New Technology Could Allow Humans to Travel at 7 Million MPH

LIGHT IS FAST. In fact, it is the fastest thing that exists, and it is a universal law that nothing can move faster than light. Light travels at 186,000 miles per second (300,000 kilometers per second), and it takes just over a second to travel from Earth to the Moon. Light can travel from Los Angeles to New York in less than the blink of an eye.

While 1% of anything may not seem like much, with light, that’s still quite fast — nearly 7 million miles per hour! It would take slightly more than a second to travel from Los Angeles to New York at 1% the speed of light. This is more than 10,000 times faster than a commercial jet.

WHAT IS THE FASTEST MAN-MADE OBJECT?

Bullets can travel at speeds of up to 2,600 miles per hour (mph), which is more than three times the speed of sound. NASA’s X3 jet plane, with a top speed of 7,000 mph, is the fastest aircraft. That’s impressive, but it’s still only 0.001% the speed of light.

Spacecraft are the fastest human-made objects. They use rockets to break free from Earth’s gravity, which requires a speed of 25,000 miles per hour. NASA’s Parker Solar Probe is the fastest spacecraft. After launching from Earth in 2018, it skimmed the Sun’s scorching atmosphere and used the Sun’s gravity to reach 330,000 mph. That’s incredible speed, but it’s only 0.05 percent of the speed of light.

The Parker Solar Probe, seen here in an artist’s rendition, is the fastest object ever made by humans and used the gravity of the Sun to get going 0.05% the speed of light. NASA/Johns Hopkins APL/Steve Gribben
WHY EVEN 1 PERCENT OF LIGHT SPEED IS HARD?

What is preventing humanity from reaching 1% of the speed of light? In a word, energy. Any object that’s moving has energy due to its motion. Physicists call this kinetic energy. To go faster, you must increase your kinetic energy. The problem is that increasing speed requires a lot of kinetic energy. It takes four times the energy to make something go twice as fast. To make something go three times as fast, you need nine times the energy, and so on.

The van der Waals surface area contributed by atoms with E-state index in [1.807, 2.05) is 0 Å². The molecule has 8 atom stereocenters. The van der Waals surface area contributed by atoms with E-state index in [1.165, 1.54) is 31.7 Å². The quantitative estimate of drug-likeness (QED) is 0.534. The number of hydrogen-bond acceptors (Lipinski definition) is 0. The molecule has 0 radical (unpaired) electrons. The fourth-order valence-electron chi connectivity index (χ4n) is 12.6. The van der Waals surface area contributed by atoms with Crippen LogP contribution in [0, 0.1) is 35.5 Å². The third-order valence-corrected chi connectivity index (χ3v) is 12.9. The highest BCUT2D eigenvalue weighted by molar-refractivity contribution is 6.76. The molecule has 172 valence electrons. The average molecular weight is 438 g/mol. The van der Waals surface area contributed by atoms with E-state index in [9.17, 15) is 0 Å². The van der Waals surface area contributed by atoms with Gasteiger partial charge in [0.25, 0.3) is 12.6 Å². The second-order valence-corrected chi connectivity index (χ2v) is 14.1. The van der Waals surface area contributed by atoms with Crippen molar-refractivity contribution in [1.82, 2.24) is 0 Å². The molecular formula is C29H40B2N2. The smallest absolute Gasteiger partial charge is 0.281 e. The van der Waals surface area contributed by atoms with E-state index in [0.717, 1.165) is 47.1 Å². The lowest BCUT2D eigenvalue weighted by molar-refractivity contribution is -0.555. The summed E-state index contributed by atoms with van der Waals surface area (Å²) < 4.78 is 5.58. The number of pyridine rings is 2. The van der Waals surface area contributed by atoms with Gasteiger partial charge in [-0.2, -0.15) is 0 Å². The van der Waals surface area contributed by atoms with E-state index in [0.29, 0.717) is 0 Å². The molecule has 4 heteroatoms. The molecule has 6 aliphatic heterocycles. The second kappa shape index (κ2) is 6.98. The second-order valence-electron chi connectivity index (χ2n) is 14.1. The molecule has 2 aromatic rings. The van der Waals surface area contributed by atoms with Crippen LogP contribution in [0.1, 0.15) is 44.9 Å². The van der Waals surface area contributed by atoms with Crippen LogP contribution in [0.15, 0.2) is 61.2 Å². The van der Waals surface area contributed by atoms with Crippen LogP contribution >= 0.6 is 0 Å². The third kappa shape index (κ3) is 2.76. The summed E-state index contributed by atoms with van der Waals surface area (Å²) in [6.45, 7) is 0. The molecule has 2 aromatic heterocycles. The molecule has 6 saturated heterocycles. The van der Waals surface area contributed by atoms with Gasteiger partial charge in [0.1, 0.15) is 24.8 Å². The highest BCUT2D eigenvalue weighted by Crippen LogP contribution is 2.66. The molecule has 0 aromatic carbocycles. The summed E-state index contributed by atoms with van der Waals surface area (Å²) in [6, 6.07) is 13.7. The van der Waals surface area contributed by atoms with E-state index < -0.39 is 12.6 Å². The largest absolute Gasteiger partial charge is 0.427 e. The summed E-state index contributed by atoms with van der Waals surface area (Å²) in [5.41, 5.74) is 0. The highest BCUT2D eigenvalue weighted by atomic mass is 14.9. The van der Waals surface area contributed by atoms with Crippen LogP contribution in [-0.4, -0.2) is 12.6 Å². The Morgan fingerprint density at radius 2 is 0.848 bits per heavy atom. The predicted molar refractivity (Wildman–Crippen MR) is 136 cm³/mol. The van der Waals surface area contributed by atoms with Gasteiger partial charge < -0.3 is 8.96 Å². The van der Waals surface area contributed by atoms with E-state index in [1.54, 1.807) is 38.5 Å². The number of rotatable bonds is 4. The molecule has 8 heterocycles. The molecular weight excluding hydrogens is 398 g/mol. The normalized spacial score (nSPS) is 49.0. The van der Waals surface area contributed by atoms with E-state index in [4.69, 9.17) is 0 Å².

For example, it would cost 200 trillion Joules (a measurement of energy) to accelerate a 110-pound teenager to 1% of the speed of light. That’s about the same amount of energy as 2 million people in the United States use in a day.

Solar sails, the thin shiny square seen in this artist’s rendition of the Japanese IKAROS spacecraft, could propel a spacecraft to 10% the speed of light. Andrzej Mirecki via Wikimedia CommonsCC BY-SA
HOW FAST CAN WE GO?

It is possible to accelerate something to 1% the speed of light, but it would require an enormous amount of energy. Is it possible for humans to make something go even faster?

Yes!  But engineers need to figure out new ways to make things move in space. All rockets, including the sleek new rockets used by SpaceX and Blue Origins, burn rocket fuel, which is very similar to gasoline in a car. The problem is that burning fuel is very inefficient.

Other methods of propelling a spacecraft include the use of electric or magnetic forces. Nuclear fusion, the process that powers the Sun, is also far more efficient than chemical fuel.

Scientists are working on many other ways to travel fast – even warp drives, the faster-than-light travel popularized by Star Trek.

One promising way to get something moving very fast is to use a solar sail. These are large, thin sheets of plastic attached to a spacecraft and designed to be pushed on by sunlight, similar to the wind in a normal sail. A few spacecraft have used solar sails to demonstrate their effectiveness, and scientists believe that a solar sail could propel a spacecraft to 10% the speed of light.

One day, when humanity is no longer limited to a fraction of the speed of light, we may be able to travel to the stars.

READ MORE: Animation: Visualizing the Speed of Light (Fast, but Slow)


 

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